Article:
City officials on Wednesday removed orange construction cones and barrels from two blocks of East Monument Street that had been swallowed by a huge sinkhole this summer, unveiled an "Open for Business" sign on a lamppost and marked the end of a five-month, $7 million repair job.
"It's just been completely devastating for the businesses here," said Kristina Williams, manager of East Monument Main Street, an organization run by the city, merchants and the Historic East Baltimore Community Action Coalition.
The project was "one of the biggest" of its kind the city has done, and the $7 million price does not include new utility and phone lines put in by
"It's been a long and tough journey for the residents and businesses in this area," said city Public Works Director Alfred H. Foxx, standing at a lectern on the freshly poured asphalt near East Monument and
While the street is improved above and below ground, the shutdown has been hard on its merchants.
The sinkhole closed two blocks to vehicle traffic, but Williams said the emergency really affected four blocks that are home to 170 businesses. As far as she knows, just two went out of business, but some were closed during repairs and others saw trade fall by more than half.
She was standing inside Wig Warehouse, where dozens of white Styrofoam heads stared from a top shelf in stark baldness. Their hair, and much of the rest of the store's stock, went to a shop the owner opened in
Manager Susan Muhando said the store laid off three employees, the selection of 636 wig styles fell to about 100, and much of what is available was sharply discounted to draw customers.
"Everything was full here," Muhando said, pointing to empty shelves, including a row of bald wig dummies. As heavy equipment rattled the ground during construction, the stock on the shelves often shook and heads literally rolled, she said.
The city made improvements as well as repairs, but the work is separate from a long-range plan to upgrade the three-part underground utility system, which includes more than 6,200 miles of water, sewer and stormwater pipe and tunnels, Kocher said.
The city expects water main repairs alone to cost about $300 million over the next five years, as the schedule calls for replacing 20 miles of line each year, building up to 40 miles a year, and then maintaining that pace.
Rudolph S. Chow, head of the Bureau of Water and Wastewater, said "it will take many, many years before we see the failure rate" change for the better.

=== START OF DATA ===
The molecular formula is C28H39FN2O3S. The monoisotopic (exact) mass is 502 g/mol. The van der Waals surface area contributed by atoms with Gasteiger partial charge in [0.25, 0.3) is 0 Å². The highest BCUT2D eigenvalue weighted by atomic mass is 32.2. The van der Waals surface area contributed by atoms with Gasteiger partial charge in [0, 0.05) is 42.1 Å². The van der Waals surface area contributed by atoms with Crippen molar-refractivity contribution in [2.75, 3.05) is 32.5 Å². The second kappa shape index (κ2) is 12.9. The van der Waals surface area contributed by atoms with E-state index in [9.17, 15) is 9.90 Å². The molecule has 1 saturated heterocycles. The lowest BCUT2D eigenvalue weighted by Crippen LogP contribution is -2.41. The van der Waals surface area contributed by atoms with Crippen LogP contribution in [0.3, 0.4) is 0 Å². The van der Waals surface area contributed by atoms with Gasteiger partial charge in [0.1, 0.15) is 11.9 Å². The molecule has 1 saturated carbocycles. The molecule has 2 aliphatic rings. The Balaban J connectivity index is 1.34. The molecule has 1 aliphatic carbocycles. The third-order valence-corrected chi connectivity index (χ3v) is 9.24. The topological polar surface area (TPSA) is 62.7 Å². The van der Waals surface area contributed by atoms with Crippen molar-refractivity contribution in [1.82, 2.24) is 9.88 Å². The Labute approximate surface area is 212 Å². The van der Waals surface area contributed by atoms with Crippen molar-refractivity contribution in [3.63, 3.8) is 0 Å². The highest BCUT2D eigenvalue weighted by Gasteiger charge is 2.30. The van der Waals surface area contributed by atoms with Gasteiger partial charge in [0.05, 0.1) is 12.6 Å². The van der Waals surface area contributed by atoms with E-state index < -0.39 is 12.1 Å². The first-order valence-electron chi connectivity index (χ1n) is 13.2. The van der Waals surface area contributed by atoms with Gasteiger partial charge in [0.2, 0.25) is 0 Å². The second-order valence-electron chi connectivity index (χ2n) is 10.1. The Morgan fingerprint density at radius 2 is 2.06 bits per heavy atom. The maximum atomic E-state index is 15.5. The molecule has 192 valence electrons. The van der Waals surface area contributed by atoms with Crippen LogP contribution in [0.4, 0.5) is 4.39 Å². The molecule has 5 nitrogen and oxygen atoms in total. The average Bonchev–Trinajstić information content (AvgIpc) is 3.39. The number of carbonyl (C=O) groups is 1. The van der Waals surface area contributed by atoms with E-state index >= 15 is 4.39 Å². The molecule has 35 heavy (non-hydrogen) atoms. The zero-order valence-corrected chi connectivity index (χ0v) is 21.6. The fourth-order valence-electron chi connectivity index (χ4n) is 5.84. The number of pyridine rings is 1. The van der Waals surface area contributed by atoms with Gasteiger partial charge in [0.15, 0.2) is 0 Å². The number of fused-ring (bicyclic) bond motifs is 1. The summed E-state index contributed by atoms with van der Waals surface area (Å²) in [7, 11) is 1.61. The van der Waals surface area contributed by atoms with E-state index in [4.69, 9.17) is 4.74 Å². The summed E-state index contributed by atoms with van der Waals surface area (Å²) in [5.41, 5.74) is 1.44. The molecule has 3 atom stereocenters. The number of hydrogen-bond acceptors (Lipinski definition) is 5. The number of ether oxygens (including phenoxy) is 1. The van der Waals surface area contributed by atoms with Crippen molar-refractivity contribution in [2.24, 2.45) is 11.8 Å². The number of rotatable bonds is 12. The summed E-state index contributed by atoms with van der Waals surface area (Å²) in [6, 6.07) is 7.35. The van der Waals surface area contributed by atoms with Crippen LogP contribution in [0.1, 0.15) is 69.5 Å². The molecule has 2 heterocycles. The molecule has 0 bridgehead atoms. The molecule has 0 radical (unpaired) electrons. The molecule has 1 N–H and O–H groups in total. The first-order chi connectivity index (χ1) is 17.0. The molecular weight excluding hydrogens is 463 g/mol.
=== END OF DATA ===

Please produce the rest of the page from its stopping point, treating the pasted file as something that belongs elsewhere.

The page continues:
He was talking about the string of water main and storm drain breaks in the past few months, as structures that were installed in the last 100 years or earlier reached the limit of their working life.
The failure of a 120-year-old storm drain under East Monument Street that caused the street collapse on July 25 took place days after a 20-inch water main broke under Light Street, forcing that major downtown thoroughfare to close between Baltimore and Lombard streets. Hours after the Light Street break, a 6-inch main ruptured under Fleet Street in
The city repaired and improved the services under East Monument, replacing 500 feet of 6-inch pipe with 12-inch water pipe, relining a couple of hundred feet of sewer and 423 feet of storm drain tunnel. The city wanted to "make sure, since we finished, we didn't have to come back" for a long time, Foxx said.
Chow said the city does not have the money now for all of the repairs for the three systems but is planning repairs over time and will respond to emergencies as they occur. A new city storm water tax is expected to raise about $30 million every year that will be devoted to maintaining the system, Kocher said.
The East Monument collapse was, well, monumental, closing two blocks between Patterson Park and Montford avenues. A culvert leading to the
A rainstorm expanded the hole that plunged about 40 feet and contributed to the damage of a 6-inch water main. At first, Chow said, officials thought they had a 100-foot repair job, but ultimately it amounted to 423 feet, as the scope of the work went well beyond the three months officials estimated in late July.
It was frustrating and painful for local merchants, who saw their trade plummet into a giant hole in the ground.
"It messed our business up a lot," said Thach Le, owner of
Said Yakine, owner of Kennedy Fried Chicken, closed the business because he had no gas for cooking, but returned Wednesday to have a look and make plans to reopen in the next few weeks. He says he's behind $7,500 in rent.
"It's very hard to bring customers back," he said. "We're going to try."